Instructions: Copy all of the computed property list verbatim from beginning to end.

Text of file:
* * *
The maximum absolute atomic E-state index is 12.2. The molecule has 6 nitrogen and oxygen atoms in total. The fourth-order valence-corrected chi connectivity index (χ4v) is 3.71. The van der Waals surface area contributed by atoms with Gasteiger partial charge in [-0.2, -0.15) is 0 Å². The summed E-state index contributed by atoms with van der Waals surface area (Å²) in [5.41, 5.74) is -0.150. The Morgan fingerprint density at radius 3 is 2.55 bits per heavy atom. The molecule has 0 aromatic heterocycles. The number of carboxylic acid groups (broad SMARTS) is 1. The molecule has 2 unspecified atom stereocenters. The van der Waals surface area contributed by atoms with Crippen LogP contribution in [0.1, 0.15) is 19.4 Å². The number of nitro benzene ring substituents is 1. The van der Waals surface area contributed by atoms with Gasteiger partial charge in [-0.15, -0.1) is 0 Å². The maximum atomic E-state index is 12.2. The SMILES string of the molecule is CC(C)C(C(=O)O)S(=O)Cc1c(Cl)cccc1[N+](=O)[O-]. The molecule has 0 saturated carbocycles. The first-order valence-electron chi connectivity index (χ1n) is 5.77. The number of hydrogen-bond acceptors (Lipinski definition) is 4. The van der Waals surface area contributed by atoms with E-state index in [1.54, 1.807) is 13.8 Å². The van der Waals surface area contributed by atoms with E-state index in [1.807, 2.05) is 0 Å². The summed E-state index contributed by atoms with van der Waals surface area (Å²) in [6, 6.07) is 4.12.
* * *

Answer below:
The maximum absolute atomic E-state index is 12.2. The molecule has 6 nitrogen and oxygen atoms in total. The fourth-order valence-corrected chi connectivity index (χ4v) is 3.71. The van der Waals surface area contributed by atoms with Gasteiger partial charge in [-0.2, -0.15) is 0 Å². The summed E-state index contributed by atoms with van der Waals surface area (Å²) in [5.41, 5.74) is -0.150. The Morgan fingerprint density at radius 3 is 2.55 bits per heavy atom. The molecule has 0 aromatic heterocycles. The number of carboxylic acid groups (broad SMARTS) is 1. The molecule has 2 unspecified atom stereocenters. The van der Waals surface area contributed by atoms with Crippen LogP contribution in [0.1, 0.15) is 19.4 Å². The number of nitro benzene ring substituents is 1. The van der Waals surface area contributed by atoms with Gasteiger partial charge in [-0.15, -0.1) is 0 Å². The maximum atomic E-state index is 12.2. The SMILES string of the molecule is CC(C)C(C(=O)O)S(=O)Cc1c(Cl)cccc1[N+](=O)[O-]. The molecule has 0 saturated carbocycles. The first-order valence-electron chi connectivity index (χ1n) is 5.77. The number of hydrogen-bond acceptors (Lipinski definition) is 4. The van der Waals surface area contributed by atoms with E-state index in [1.54, 1.807) is 13.8 Å². The van der Waals surface area contributed by atoms with E-state index in [1.807, 2.05) is 0 Å². The summed E-state index contributed by atoms with van der Waals surface area (Å²) in [6, 6.07) is 4.12.